The Padma Shri recipient addresses socio-political issues and contemporary themes through the ancient art form
Tholpavakoothu (shadow puppetry), a centuries-old art form from Kerala bridged the past and present with a one-hour recital that showcased the story of coir in the State. KK Ramachandra Pulavar’s tholpavakoothu show was part of the recently held Coir Kerala 2021, in Alappuzha.
The performance with leather puppets examined the place of coir in the socio-economic history of Kerala, the struggles and difficulties of coir workers and various schemes implemented by the Government of Kerala over the past four-and-a-half years that help the coir industry which was in tatters for various reasons.
A representation of COVID-19 awareness through tholpavakoothu | Photo Credit: Special arrangement
Pulavar, a Padma Shri recipient this year, explains that they had to make new puppets for putting up such shows themed on contemporary events. So leather puppets representing Kerala’s Chief Minister Pinarayi Vijayan and Finance Minister Thomas Isaac had to be made along with those of coir workers, coir traders, machines for twisting the coir into ropes and so on.
Realising the importance of broadening the thematic content of the heritage art form, Pulavar has been at the forefront of choreographing, writing and developing contemporary themes in tholpavakoothu.
“Unlike the narrative in a mixture of Tamil, Malayalam and Sanskrit in the ritualistic shows that we perform in about 85 temples from January to May, the new ones are in simple Malayalam. Even for shows staged outside the precincts of temples, I prefer using simple Malayalam to the traditional narratives. Such shows are able to capture the viewers’ attention when we speak in a language that is familiar to them. I also made the movements a little more dramatic to reach out to the audience,” explains Pulavar.
Tholpavakoothu exponent KK Ramachandra Pulavar | Photo Credit: special arrangement
Right from new puppets and shows to awareness programmes on COVID-19 to performances themed on the Panchatantra, The Mahabharatha and legends of Lord Ayyappa, Mahabali and The Bible (Yesukoothu) have been developed by Pulavar. Shows based on the life of Buddha and Gandhi have also been staged at many venues in India and abroad with naratives in Hindi and English.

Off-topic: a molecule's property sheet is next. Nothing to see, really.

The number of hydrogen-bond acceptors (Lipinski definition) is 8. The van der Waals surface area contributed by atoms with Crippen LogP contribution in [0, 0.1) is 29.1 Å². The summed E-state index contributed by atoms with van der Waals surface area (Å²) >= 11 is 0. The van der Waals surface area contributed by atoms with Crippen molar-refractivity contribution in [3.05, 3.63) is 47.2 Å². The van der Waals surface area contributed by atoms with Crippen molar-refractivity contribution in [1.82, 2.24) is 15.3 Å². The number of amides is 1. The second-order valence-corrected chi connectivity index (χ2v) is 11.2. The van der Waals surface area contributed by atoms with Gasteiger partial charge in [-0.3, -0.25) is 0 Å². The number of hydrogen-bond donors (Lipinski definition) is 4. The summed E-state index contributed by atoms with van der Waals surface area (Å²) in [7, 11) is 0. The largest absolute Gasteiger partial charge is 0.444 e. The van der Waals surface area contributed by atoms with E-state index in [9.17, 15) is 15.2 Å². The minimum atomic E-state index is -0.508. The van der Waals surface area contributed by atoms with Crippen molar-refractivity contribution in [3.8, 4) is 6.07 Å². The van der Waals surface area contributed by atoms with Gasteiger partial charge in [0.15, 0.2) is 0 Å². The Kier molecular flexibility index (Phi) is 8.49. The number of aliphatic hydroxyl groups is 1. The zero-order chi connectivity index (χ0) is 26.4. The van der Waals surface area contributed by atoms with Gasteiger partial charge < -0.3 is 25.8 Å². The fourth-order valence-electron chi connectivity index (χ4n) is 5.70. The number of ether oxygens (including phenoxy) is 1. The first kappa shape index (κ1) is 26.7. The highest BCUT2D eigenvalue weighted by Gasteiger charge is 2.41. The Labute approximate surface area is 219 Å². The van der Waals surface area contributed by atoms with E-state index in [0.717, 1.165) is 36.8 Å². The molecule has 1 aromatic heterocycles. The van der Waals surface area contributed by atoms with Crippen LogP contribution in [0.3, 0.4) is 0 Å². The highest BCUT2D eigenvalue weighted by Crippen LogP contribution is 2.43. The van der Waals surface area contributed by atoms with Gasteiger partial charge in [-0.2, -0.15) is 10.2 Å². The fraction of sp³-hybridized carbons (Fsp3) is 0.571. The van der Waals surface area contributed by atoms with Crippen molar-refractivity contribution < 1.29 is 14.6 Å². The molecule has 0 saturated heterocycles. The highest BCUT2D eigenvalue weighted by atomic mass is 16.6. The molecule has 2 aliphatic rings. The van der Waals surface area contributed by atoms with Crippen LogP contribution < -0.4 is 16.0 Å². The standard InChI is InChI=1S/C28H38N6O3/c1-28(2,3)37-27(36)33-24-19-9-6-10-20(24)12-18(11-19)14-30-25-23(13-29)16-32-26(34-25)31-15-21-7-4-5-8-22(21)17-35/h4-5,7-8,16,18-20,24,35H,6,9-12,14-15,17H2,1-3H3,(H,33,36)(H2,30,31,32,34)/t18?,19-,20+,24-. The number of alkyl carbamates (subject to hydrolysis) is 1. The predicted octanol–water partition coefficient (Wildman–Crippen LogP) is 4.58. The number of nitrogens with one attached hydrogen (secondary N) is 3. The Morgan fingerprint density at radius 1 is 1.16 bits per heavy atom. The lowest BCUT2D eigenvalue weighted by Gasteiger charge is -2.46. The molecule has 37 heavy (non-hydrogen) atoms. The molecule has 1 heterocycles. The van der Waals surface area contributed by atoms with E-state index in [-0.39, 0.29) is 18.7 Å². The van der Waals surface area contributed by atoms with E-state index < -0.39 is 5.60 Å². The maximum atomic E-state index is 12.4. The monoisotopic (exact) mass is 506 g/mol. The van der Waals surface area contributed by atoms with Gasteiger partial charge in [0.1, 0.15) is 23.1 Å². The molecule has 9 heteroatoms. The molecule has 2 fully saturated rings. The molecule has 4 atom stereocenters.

“Tholpavakoothu in temples focusses on the rendering of The Ramayana from Kamba Ramayanam. The tholpavakoothu performance at temples lasts for 10 hours. It goes on for 21 days at the Devi temple in our village in Koonathara, Shornur (Thrissur district),” he elaborates.
Narratives of yore
He emphasises that all ritualistic performances in temples follow the traditional narratives of his ancestors. Performing since the age of six, Pulavar says that 13 generations of his family have been staging performances and making the distinctive leather puppets. “I have been a performer for 50 years now. Having learnt the art form from my late father Krishnakutty Pulavar, I have also been lucky to observe, learn and perform with maestros in the field such as the late Uppathu Narayanan Nair and Balan Nair,” he explains.
Dedicating the Padma Shri to their memory, perseverance and hard work, he says he owes the honour for carrying on with the art form even in the face of great odds, to them. He points out that this is the first time a tholpavakoothu performer has been honoured with a Padma award.
A scene from one of the stories from the Panchatantra performed by Tholpavakoothu exponent KK Ramachandra Pulavar | Photo Credit: Special arrangement
“Right from the time man observed shadows, this form of performance has existed in many forms and it is perhaps one of the oldest forms of storytelling. It is the percusor of cinema. Is it any surprise that the logo of the International Film Festival of Kerala is that of a tholpavakoothu puppet? I see the Padma Shri as an honour for every tholpavakoothu performer,” he asserts.
He recalls a period when there were limited opportunities and hardly any audience turning up to watch their evocative performances even in temples. “There was a period when puppetry was in doldrums but there has been many positive changes over the last couple of decades. My predecessors democratised the art form and popularised it. Once staged only in temples, they gave it a bigger audience by putting up by plays outside temples. There have been revolutionary changes in the themes we take up. We have choreographed performances based on the socio-political developments of Kerala,” he says.
Pulavar’s three children, Rajeev, Rajitha and Rahul are also following in their forefathers’ footsteps. While Rajeev is working with his father, Rahul is working on his doctorate in Assam University while Rajitha is perhaps the only woman performer in the field. A recipient of the junior fellowship of the Kerala Folklore Academy, she is the only woman tholpavakoothu performer to have won the Yuva Prathibha award of the Academy.
“Rajitha’s dream is to form a troupe consisting of only women and choreograph plays that highlight stories with an accent on women. She has given a feminine touch to the art form,” adds Pulavar.
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